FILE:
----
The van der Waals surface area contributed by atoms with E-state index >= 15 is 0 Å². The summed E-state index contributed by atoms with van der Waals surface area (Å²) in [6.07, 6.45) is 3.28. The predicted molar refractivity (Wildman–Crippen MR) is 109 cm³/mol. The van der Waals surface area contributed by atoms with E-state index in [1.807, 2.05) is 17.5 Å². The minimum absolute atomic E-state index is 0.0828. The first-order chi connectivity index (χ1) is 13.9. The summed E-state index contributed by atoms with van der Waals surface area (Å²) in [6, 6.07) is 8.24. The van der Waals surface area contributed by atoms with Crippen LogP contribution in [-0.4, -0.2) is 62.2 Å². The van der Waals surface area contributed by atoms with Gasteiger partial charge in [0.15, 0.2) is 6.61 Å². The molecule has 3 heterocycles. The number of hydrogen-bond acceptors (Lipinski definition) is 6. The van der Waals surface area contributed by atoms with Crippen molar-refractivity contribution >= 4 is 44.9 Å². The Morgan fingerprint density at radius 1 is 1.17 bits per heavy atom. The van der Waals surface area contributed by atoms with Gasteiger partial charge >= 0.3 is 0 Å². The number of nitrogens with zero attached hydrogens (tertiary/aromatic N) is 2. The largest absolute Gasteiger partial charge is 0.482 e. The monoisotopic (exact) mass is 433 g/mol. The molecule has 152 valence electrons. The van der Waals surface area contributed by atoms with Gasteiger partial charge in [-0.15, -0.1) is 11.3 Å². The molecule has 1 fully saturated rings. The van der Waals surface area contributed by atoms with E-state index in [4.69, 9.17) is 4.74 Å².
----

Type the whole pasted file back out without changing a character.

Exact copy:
The van der Waals surface area contributed by atoms with E-state index >= 15 is 0 Å². The summed E-state index contributed by atoms with van der Waals surface area (Å²) in [6.07, 6.45) is 3.28. The predicted molar refractivity (Wildman–Crippen MR) is 109 cm³/mol. The van der Waals surface area contributed by atoms with E-state index in [1.807, 2.05) is 17.5 Å². The minimum absolute atomic E-state index is 0.0828. The first-order chi connectivity index (χ1) is 13.9. The summed E-state index contributed by atoms with van der Waals surface area (Å²) in [6, 6.07) is 8.24. The van der Waals surface area contributed by atoms with Crippen LogP contribution in [-0.4, -0.2) is 62.2 Å². The van der Waals surface area contributed by atoms with Gasteiger partial charge in [0.15, 0.2) is 6.61 Å². The molecule has 3 heterocycles. The number of hydrogen-bond acceptors (Lipinski definition) is 6. The van der Waals surface area contributed by atoms with Crippen molar-refractivity contribution >= 4 is 44.9 Å². The Morgan fingerprint density at radius 1 is 1.17 bits per heavy atom. The van der Waals surface area contributed by atoms with Gasteiger partial charge >= 0.3 is 0 Å². The number of nitrogens with zero attached hydrogens (tertiary/aromatic N) is 2. The largest absolute Gasteiger partial charge is 0.482 e. The monoisotopic (exact) mass is 433 g/mol. The molecule has 152 valence electrons. The van der Waals surface area contributed by atoms with Gasteiger partial charge in [-0.15, -0.1) is 11.3 Å². The molecule has 1 fully saturated rings. The van der Waals surface area contributed by atoms with E-state index in [4.69, 9.17) is 4.74 Å².